As Jules tries to settle down at the Bartholomew, a few residents caught her attention. One of them is an author whose book she had read with her older sister, Jane, during their childhood. The others are the bubbly and easy-going apartment sitter named Ingrid and a young, good-looking doctor called Nick. Despite the requests from the interviewer, Jules and Ingrid quickly become friends. Jules has to admit Ingrid reminds her a bit of Jane due to their personality. Jules misses Jane and with her disappearance eight years ago, Jules thinks she's gone like her late parents since there's absolutely no news of her. 

Jules and Ingrid hit it off despite they only knew each other for two days. It is also at this time that Ingrid confides that there's something strange going on in the Bartholomew. Bartholomew is a very old building with a hundred-year-old history; it has witnessed many kinds of death. But the most famous is the pandemic flu which had taken many lives as well as the suicidal of the builder. Jules is captivated although it didn't really scare her off, until Ingrid disappears without any warnings. Knowing that she wouldn't just leave without saying goodbye, Jules begins to search for the truth, including digging into the Bartholomew's dark past. She then finds out that Ingrid isn't the only apartment sitter who's missing from the Bartholomew; and what she unravels thereafter will chill not only Jules but the reader as well. 

Once again, Riley Sager has delivered a compelling and an unputdownable psychological thriller in Lock Every Door. It was a dark and atmospheric read given the Bartholomew's history; and Ingrid's disappearance and the secrecy hush within the residents added much intrigue to the story but alas, the ending wasn't what I'd expected and it was a letdown in my opinion. Nevertheless, Riley's writing and his storytelling still shine and I can't wait for his next book, Home Before Dark, to be released in July 2020. 

As this is a buddy read with Lark, please do check out her review as well. Finally, here's her questions to me about this book: 

1. How do you think Lock Every Door compares to Riley Sager's other novels? And which of his books do you like best?
Riley Sager's books are always so compelling and addictive. His writing style is solid and in my opinion there's never a bored moment or dragging parts in his books. His books capture your attention through the story progression as the intensity escalates and the characters developments are equally brilliant. Lock Every Door is no exception. The writing and suspense are tight and taut here; it was only the ending which disappointed me as I was expecting other directions. My favourite will be Final Girls. It was atmospheric and a true psychological thriller in every sense. 

2. Several characters in this book try to justify their evil actions by saying it's for the 'greater good' or that they're doing it to save another person's life. (Like Charlie.) Do you think that a noble end goal can ever justify doing the wrong thing?
I think it depends on what the ends or goals are and what means are being used to achieve them. Generally, most people think if the goals and the means to achieve them are both good and noble, then the ends justify the means. However, from the perspective of the victim/sacrificer, it is an unfair and selfish treatment and ethically, I feel that person has the right in his own say, too. Generally, this is a difficult question to answer to, but I can definitely say the ends do not justify the means in this story.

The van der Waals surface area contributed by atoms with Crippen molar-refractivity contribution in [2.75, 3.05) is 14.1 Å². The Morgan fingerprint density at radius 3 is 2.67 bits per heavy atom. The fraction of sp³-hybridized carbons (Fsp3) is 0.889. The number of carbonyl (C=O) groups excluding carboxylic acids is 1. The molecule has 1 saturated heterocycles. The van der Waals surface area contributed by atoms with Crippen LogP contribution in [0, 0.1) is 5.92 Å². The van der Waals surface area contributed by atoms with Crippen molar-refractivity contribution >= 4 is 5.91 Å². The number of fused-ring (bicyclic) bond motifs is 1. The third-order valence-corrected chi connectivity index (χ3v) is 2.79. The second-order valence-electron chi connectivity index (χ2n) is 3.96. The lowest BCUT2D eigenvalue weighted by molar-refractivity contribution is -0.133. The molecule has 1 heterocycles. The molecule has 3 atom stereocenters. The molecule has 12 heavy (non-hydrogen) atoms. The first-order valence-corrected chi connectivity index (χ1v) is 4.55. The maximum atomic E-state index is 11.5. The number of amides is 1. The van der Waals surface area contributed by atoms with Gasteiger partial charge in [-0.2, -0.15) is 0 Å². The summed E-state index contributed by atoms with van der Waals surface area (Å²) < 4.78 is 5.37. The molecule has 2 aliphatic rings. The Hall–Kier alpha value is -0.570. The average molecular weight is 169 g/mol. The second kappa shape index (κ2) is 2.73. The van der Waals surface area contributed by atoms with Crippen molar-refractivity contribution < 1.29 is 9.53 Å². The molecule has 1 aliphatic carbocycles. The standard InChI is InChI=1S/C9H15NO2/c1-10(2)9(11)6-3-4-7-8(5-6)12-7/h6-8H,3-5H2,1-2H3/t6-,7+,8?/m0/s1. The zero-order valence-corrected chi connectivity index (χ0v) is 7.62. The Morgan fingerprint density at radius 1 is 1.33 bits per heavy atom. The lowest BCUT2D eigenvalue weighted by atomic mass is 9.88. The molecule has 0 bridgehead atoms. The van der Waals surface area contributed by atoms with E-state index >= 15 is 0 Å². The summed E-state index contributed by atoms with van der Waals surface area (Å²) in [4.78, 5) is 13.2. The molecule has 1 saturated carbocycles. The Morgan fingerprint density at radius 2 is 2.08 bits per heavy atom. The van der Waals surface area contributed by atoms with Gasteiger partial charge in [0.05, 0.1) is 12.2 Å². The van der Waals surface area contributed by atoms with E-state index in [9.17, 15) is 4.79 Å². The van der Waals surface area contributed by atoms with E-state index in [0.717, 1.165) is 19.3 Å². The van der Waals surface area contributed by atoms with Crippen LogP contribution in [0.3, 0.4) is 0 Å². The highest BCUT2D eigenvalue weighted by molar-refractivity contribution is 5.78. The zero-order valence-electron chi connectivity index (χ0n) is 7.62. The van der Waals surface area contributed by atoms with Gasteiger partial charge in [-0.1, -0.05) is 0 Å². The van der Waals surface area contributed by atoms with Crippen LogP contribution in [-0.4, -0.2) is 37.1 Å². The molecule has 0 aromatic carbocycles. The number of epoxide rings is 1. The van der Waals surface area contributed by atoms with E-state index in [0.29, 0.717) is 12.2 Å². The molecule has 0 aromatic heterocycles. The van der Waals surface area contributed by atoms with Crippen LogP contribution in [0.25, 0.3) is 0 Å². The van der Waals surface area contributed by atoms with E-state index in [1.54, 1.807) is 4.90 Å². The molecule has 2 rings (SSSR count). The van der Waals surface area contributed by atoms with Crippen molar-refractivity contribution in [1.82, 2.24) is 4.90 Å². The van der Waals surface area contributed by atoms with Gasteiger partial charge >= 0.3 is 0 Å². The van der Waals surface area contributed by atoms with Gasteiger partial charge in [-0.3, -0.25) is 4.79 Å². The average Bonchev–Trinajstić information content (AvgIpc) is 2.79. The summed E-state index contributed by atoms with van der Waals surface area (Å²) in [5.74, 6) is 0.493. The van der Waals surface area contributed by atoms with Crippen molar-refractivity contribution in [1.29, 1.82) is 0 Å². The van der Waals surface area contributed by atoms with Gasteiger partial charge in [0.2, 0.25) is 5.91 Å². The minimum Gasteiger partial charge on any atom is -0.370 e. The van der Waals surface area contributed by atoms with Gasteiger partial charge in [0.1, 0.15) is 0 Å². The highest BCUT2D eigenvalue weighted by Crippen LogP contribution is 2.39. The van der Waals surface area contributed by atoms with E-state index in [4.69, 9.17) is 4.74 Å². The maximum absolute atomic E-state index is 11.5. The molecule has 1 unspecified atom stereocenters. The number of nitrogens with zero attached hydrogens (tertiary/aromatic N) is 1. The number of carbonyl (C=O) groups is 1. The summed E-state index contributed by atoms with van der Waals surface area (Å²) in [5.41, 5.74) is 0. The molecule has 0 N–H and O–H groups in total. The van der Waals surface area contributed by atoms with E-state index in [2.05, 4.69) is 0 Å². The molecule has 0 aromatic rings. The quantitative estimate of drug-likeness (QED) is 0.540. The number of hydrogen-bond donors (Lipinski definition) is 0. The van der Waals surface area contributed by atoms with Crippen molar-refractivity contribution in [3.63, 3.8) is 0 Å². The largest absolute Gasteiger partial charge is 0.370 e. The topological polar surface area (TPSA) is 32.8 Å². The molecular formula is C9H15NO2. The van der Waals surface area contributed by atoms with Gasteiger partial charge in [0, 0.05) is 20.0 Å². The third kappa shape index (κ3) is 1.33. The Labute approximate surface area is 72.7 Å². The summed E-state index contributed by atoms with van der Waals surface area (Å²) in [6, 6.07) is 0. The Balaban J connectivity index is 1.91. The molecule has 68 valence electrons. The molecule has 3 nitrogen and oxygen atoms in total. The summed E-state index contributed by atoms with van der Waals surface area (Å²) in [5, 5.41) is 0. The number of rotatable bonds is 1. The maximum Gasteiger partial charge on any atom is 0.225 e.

© 2019 Melody's Reading Corner (, All Rights Reserved. If you are reading this post from other site(s), please take note that this post has been stolen and is used without permission.
Hello! What've you been up to while I was away for a little blogging break? I hope you've read some good books, or have done something fun and memorable. Me? I'd had a little vacation with my family at Kuala Lumpur, doing nothing but eat, shop, explore and sleep. I didn't read despite I brought two books with me. I know, it's unbelievable for a book lover but I was too tired to do anything after a day's outing (all those walking about . . . which was a good thing. Or maybe I'm getting old, haha.) Anyways, I'd had fun and now that I'm back, I've lots of catching up to do . . . such as reading, commenting and blog-hopping (and of course, other routine stuff in life.) And speaking of reading, I've several (it's an understatement) library books which I'd borrowed before and after my vacation trip. I don't know if I'm able to finish them all before the due date, so we shall see. 

My current read is a combination of mystery, fantasy and romance titled (神都听见了吗?) (Did God hear it?) by Song Ya Shu (宋亚树). The story centers around two protagonists, a forensic pathologist and a numerologist specialises in feng shui and warding off the so-called otherworldly evil spirits. Their path cross when a death involving dark magic was suspected, and despite their personality and opinions clash, they soon realise that they need each other to help the police find the perpetrator as more similar cases began to arise. I'd finished reading the first book and am almost done with the second book of this duology. I loved it a lot and I'm hoping this would be translated into English in the near future. (Don't you love those covers?)
Off topic and out of curiosity, do you read the author's afterword (or acknowledgement and any other information) first before reading the book? I do, and I especially love to read about the author's thoughts and experiences when writing about that book. I'd only stop reading when there are warnings of spoilers ahead. What about you? 

Finally, I'll be doing a last buddy read with Lark before the year ends and the book is Lock Every Door by Riley Sager. Of course, we'll be doing more joint reading in the coming year and I'm always looking forward to them as it's so much fun reading together with a friend. I'll end this post with a few pictures from my vacation. 

© 2019 Melody's Reading Corner (, All Rights Reserved. If you are reading this post from other site(s), please take note that this post and the attached pictures have been stolen and are used without permission.